4. The medical inspections procedure feels demeaning, but in another sense it is probably one of the fastest and most efficient ways of handling a large number of immigrants. The rough idea: quick physical inspection to identify people who might need a more thorough inspection, then follow up with more detailed inspection for those people marked for more inspection. This was also a time and era where there was much more serious danger of infection and much fewer resources and techniques to combat such infections. In today’s world, it’s possible to have far more reliable screening for diseases at possibly a somewhat higher cost, without being demeaning or imposing much uncertainty on migrants.

Weekly links roundup 03 2014

Here’s our weekly installment of links from around the web (see here for all link roundups). As usual, linking does not imply endorsement.

Open Borders Day on March 16

Open Borders, the website, launched officially (with a launch announcement by Bryan Caplan on EconLog) on March 16, 2012 (check out this page to learn more about the site’s history and evolution).

Starting this year, we’ll be celebrating the launch anniversary as Open Borders Day. The first officially celebrated Open Borders Day will be on Sunday, March 16, 2014. Things we’d encourage supporters to do:

  • Tweet thoughts and links related to open borders. Use the hashtag #OpenBordersDay so that people interested in finding your tweets and contributions to the conversation can do so. You can write and publish the posts on that day, or just use the day to tweet links to stuff you or somebody else wrote. Open Borders regular bloggers and some occasional and guest bloggers will be active on Twitter throughout the day participating in the Twitter conversations.
  • Use Facebook to show your commitment to open borders. You could share the Open Borders logo, make it your profile picture or cover photo, or share links on Facebook related to open borders.
  • Organize Open Borders meetups in your area. It’s a Sunday, so a meetup should be easy to arrange. Of course, you don’t have to wait till March 16 to organize a meetup — we already organized one in the Bay Area. But an Open Borders Day might be a good Schelling point to overcome the problem of finding a date to agree upon.

If you have other suggestions for how to celebrate Open Borders Day, please provide them in the comments.

The Conservative Case for Open Borders

This post is written to be cross-posted at Ricochet.com, a conservative news and discussion site. For that reason, it may be less congenial to the audience of Open Borders: The Case than some of my posts are, though not, I think, inconsistent. Forgive the length of the post. I thought I could make the argument more briefly when I started.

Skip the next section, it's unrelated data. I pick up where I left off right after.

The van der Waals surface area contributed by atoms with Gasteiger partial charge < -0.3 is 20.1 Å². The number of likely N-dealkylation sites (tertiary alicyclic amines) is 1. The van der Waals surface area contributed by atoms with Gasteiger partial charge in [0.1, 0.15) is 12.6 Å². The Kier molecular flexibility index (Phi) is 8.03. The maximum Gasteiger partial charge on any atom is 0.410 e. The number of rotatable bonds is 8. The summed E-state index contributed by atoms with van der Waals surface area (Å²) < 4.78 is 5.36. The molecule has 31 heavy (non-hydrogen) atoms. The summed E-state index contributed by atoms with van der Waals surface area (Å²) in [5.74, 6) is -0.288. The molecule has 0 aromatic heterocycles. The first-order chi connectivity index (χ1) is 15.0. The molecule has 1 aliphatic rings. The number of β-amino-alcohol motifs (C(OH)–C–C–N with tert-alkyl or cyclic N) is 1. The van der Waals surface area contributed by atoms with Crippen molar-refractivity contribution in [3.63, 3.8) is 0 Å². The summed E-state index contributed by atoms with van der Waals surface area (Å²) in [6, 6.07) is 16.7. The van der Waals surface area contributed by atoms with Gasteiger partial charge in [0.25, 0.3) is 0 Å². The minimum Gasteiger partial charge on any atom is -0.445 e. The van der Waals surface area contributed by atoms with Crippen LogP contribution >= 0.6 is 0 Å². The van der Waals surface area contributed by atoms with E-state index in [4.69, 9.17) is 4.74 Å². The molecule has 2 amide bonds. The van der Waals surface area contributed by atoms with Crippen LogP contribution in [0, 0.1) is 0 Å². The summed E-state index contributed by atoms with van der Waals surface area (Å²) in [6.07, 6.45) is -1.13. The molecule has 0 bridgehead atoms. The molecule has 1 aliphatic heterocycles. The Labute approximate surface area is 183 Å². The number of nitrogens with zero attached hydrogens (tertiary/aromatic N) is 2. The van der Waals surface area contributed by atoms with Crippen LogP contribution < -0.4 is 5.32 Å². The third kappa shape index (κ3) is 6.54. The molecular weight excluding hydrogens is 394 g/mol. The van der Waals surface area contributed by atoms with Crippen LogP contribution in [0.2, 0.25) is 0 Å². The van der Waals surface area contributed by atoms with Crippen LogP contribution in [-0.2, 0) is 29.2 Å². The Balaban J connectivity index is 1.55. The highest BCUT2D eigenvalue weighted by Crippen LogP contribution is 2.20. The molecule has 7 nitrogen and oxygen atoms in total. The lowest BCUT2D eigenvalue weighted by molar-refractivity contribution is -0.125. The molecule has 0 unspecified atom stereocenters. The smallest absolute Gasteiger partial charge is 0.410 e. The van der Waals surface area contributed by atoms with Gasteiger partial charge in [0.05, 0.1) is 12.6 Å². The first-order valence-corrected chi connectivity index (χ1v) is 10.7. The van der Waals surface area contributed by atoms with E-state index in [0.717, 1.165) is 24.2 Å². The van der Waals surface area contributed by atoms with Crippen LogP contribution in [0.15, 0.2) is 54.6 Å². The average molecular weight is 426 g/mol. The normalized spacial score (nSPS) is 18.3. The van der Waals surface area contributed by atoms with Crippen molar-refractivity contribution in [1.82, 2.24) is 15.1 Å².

What I propose to do here– to lay out the conservative case for open borders– may seem like a contradiction in terms. Open borders is a radical proposal, which would accelerate demographic change in America. If conservatism is crudely defined as resistance to change, opening the borders can’t be a conservative policy proposal. Politically, GOP congressmen tend to oppose liberalizing immigration reform even as Democrats support it.

One argument for conservatives supporting, if not open borders, then at least immigration reform (e.g., amnesty for undocumented immigrants), is that it’s good political tactics. Immigration reform might win the votes of the growing Latino demographic for the GOP, or at least give the GOP a chance to make its case to these voters. Some groups within the conservative coalition– devout Christians, libertarians, big business– are (on average) a good deal more favorable to immigration reform than the GOP establishment, and support for immigration reform might increase their enthusiasm at election time. But of course, since immigration reform is not the same thing as open borders, and the GOP coalition is not the same thing as conservatism, all this is of little relevance to the question at hand. What I will argue is that conservatives, not the GOP, should support, not tactically but genuinely, open borders, not merely immigration reform.

First order of business: define terms. What are open borders? What is conservatism?

What is open borders? By open borders, I do not mean that everyone on earth should be able to immigrate to the US and gain citizenship and the vote (that’s a separate issue), nor that anyone on earth should be able to immigrate to the US and collect welfare payments (I definitely oppose that), nor even that anyone on earth should be able to immigrate to the US and enjoy equal opportunities with native-born Americans and be subject to the same tax regime. I mean merely that approximately anyone on earth (but perhaps excepting groups with statistical high risk of criminal behavior or political terrorism) should be able to move to the US physically, live in the US indefinitely, and work. The specific version of an open borders policy I advocate would involve migration taxes and compensation of natives, as a kind of insurance against the negative wage shocks that some US natives would probably suffer under open borders. Many, probably most, natives, would gain, however, partly because skilled Americans’ labor would be complementary with immigrant labor, and partly because of the land value windfall from open borders. The stock market would soar, too, since labor makes capital more productive at the margin. Various economists have estimated that opening the world’s borders to immigration would double world GDP, give or take. Such high estimates are possible because foreigners who move to the US and other rich countries generally a sharp rise in their productivity, and because open borders would lead to epic mass migrations. A recent Gallup poll found that 138 million people want to move to the US. Migration taxes would reduce this, but diaspora dynamics– if a large community of your compatriots is in America, the transition is easier– would tend to increase it.

What is conservatism? That’s a harder question. Continue reading “The Conservative Case for Open Borders” »